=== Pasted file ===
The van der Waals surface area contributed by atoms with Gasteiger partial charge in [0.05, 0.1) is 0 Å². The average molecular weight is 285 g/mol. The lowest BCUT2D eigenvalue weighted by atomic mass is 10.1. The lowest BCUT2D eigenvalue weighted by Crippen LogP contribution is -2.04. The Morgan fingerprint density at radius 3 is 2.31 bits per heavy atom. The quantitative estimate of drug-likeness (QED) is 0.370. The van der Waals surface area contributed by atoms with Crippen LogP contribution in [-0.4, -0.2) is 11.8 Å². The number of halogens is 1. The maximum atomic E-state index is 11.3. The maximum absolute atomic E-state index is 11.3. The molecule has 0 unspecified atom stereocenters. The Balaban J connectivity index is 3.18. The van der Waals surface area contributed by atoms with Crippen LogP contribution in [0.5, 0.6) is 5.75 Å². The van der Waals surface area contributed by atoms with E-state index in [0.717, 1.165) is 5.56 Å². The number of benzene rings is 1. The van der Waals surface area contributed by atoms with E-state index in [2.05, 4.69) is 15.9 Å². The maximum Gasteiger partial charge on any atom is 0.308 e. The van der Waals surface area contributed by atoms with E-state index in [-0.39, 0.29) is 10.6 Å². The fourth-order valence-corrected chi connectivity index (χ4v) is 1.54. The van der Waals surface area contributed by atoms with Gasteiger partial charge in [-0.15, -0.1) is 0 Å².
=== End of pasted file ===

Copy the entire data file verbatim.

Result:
The van der Waals surface area contributed by atoms with Gasteiger partial charge in [0.05, 0.1) is 0 Å². The average molecular weight is 285 g/mol. The lowest BCUT2D eigenvalue weighted by atomic mass is 10.1. The lowest BCUT2D eigenvalue weighted by Crippen LogP contribution is -2.04. The Morgan fingerprint density at radius 3 is 2.31 bits per heavy atom. The quantitative estimate of drug-likeness (QED) is 0.370. The van der Waals surface area contributed by atoms with Crippen LogP contribution in [-0.4, -0.2) is 11.8 Å². The number of halogens is 1. The maximum atomic E-state index is 11.3. The maximum absolute atomic E-state index is 11.3. The molecule has 0 unspecified atom stereocenters. The Balaban J connectivity index is 3.18. The van der Waals surface area contributed by atoms with Crippen LogP contribution in [0.5, 0.6) is 5.75 Å². The van der Waals surface area contributed by atoms with E-state index in [0.717, 1.165) is 5.56 Å². The number of benzene rings is 1. The van der Waals surface area contributed by atoms with E-state index in [2.05, 4.69) is 15.9 Å². The maximum Gasteiger partial charge on any atom is 0.308 e. The van der Waals surface area contributed by atoms with E-state index in [-0.39, 0.29) is 10.6 Å². The fourth-order valence-corrected chi connectivity index (χ4v) is 1.54. The van der Waals surface area contributed by atoms with Gasteiger partial charge in [-0.15, -0.1) is 0 Å².